Mayor de Blasio defended his devalued probe of politically connected Jewish yeshivas at a contentious press conference on Thursday, talking up the investigation after it drew fire from both the schools’ backers and critics.
“We engaged in a dialogue with a number of schools that I think was very productive and resulted in real changes,” de Blasio said of the probe, which counted as participants only half the schools that were flagged for the investigation.
Speaking to reporters at an unrelated event in Brooklyn, de Blasio tried to beat back accusations that he intentionally stalled the city’s three-year probe of religious schools. He accused the media of looking for "instant gratification" in the investigation, which was launched in 2015.
“The goal was to make the schools as good as they should be to meet the standards, and I know, I actually empathize with the concept that might be felt amongst the media of wanting some instant gratification on this,” he said.
City Education Department officials issued a hotly anticipated update on city Yeshivas Thursday, with a letter sent to state Education Department officials that showed investigators visited only 15 of 39 schools accused of denying students lessons in basic subjects such as math and reading.
Nine schools were determined to be outside the scope of the probe for various reasons, including one that turned out to be a butcher shop.
The 14-page letter signed by city schools Chancellor Richard Carranza reported evidence of shoddy instruction at the schools the city visited during the three-year probe, which de Blasio was accused of delaying to avoid angering orthodox Jewish voters.
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But the letter, sent to the state after de Blasio won re-election with the support of the orthodox community, said that 15 schools refused to even allow the city to do an inspection, despite the fact that they accept public funding for food, transportation, textbooks and other necessities.
The letter asked the state Education Department, which has the authority to oversee the schools, for guidance on how to proceed.
“We deeply believe that all students — regardless of where they attend school — deserve a high-quality education,” Carranza said of the letter. “We will ensure appropriate follow up action is taken based on guidance.”
De Blasio said it was “not an acceptable state of affairs” that the 15 schools wouldn’t let DOE employees inside.
“We don’t have the ability to force our way in physically,” he said. “That’s why we’re turning to (the state) now after what has been unquestionably substantial engagement to say, OK, what do you do when a school won’t let you in? We’d like guidance because we’re ready to take whatever steps that they indicate are appropriate.”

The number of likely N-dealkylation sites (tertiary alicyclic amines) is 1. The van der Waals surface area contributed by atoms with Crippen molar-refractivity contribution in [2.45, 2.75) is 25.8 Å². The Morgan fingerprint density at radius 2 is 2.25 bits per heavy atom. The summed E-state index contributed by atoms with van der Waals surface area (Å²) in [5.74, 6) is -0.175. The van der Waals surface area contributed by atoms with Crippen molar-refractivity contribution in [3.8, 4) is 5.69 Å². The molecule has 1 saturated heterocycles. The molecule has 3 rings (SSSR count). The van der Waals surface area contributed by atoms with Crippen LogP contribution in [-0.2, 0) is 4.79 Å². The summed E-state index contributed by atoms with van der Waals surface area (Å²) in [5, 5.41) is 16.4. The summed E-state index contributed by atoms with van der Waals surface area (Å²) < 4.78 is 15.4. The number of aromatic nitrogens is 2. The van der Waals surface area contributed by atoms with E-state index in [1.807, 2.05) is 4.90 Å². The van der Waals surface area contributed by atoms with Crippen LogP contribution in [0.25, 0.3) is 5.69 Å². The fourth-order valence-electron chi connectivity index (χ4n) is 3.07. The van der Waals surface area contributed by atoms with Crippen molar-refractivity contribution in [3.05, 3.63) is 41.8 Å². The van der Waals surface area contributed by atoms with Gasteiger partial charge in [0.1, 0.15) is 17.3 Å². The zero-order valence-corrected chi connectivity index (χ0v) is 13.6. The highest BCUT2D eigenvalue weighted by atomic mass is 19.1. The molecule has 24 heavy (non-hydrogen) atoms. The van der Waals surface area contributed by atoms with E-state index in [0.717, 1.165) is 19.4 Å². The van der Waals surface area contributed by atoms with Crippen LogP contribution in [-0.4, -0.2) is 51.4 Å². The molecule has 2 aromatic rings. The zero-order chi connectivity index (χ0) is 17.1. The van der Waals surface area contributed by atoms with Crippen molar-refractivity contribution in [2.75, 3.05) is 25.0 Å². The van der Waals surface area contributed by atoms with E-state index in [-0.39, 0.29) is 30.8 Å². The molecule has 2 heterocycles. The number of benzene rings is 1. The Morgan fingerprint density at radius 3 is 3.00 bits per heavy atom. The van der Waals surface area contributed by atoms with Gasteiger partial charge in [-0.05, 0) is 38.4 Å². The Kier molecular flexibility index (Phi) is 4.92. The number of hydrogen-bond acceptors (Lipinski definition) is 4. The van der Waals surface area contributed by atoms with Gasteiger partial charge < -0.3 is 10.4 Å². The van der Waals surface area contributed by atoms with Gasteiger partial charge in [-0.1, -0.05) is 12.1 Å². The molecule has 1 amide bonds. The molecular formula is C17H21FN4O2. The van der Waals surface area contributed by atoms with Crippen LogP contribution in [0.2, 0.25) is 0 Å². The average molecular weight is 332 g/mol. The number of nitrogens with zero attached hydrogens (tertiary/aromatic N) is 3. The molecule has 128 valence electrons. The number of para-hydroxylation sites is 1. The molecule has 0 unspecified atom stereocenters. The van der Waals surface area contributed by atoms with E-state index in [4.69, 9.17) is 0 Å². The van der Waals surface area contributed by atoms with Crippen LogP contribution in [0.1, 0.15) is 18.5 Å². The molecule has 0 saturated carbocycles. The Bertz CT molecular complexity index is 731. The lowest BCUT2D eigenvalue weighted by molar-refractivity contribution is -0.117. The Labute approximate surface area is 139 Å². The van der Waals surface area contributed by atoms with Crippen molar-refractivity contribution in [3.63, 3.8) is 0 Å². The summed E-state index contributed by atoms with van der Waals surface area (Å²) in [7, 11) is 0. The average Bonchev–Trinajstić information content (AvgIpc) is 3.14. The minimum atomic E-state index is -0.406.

Carranza’s letter praised the progress that many of the schools have made in adopting secular lessons in English, math and science.
But it raised serious concerns over the 15 schools that refused visits from investigators.
Yeshiva backers called the probe an attack on Jewish religious schools.
“These schools have been accused of ignoring the educational needs of the students,” said Avi Schick, an attorney who represents the schools. “Nothing could be further from the truth.”
Schick disputed Carranza’s claim that city investigators couldn’t access 15 of the yeshivas accused of shortchanging students.
“Access was never denied by those schools — and access will never be denied by those schools,” he said.
But YAFFED executive director Naftuli Moster, a yeshiva critic who organized the 2015 complaint that prompted the city’s investigation, said that Carranza didn’t go far enough in its probe.
“We are deeply disappointed that it took three years for the city to investigate only half the schools we identified, before passing the buck to the state,” Moster said.
Yaffed — Young Advocates for Fair Education — has called for improving secular education in Hasidic and other ultra-Orthodox Jewish schools.
The group has said that male students at some yeshivas get just 90 minutes of instruction or less in math and reading, four days a week until age 13, and none after that.
Carranza’s letter cites Yeshiva graduates who told the city that the highest level of math they’d learned was fractions, and some graduates said they had difficulty writing in English.
Pressed on what he’d say to advocates who argue children are still getting a substandard education, de Blasio took an unorthodox approach, saying that some of the city’s public schools aren’t so hot, either.
“There’s two sides to every story,” de Blasio said. “We have 15 schools where we went in, a lot of work was done, clearly there was room for improvement but I have to be straightforward and say there’s room for improvement in a lot of traditional schools, too.”
State Education Department spokeswoman Emily DeSantis said state officials would review the city’s letter and consider recent changes to state law that may have impacted oversight of the schools.
“We are continuing to update our guidance and determine next steps, given the latest change in law,” DeSantis said.
“The purpose of updating the guidance remains the same,” she added. “To ensure that all New York state students, whether they attend a public or nonpublic school, receive a quality education that prepares them for success in life.”
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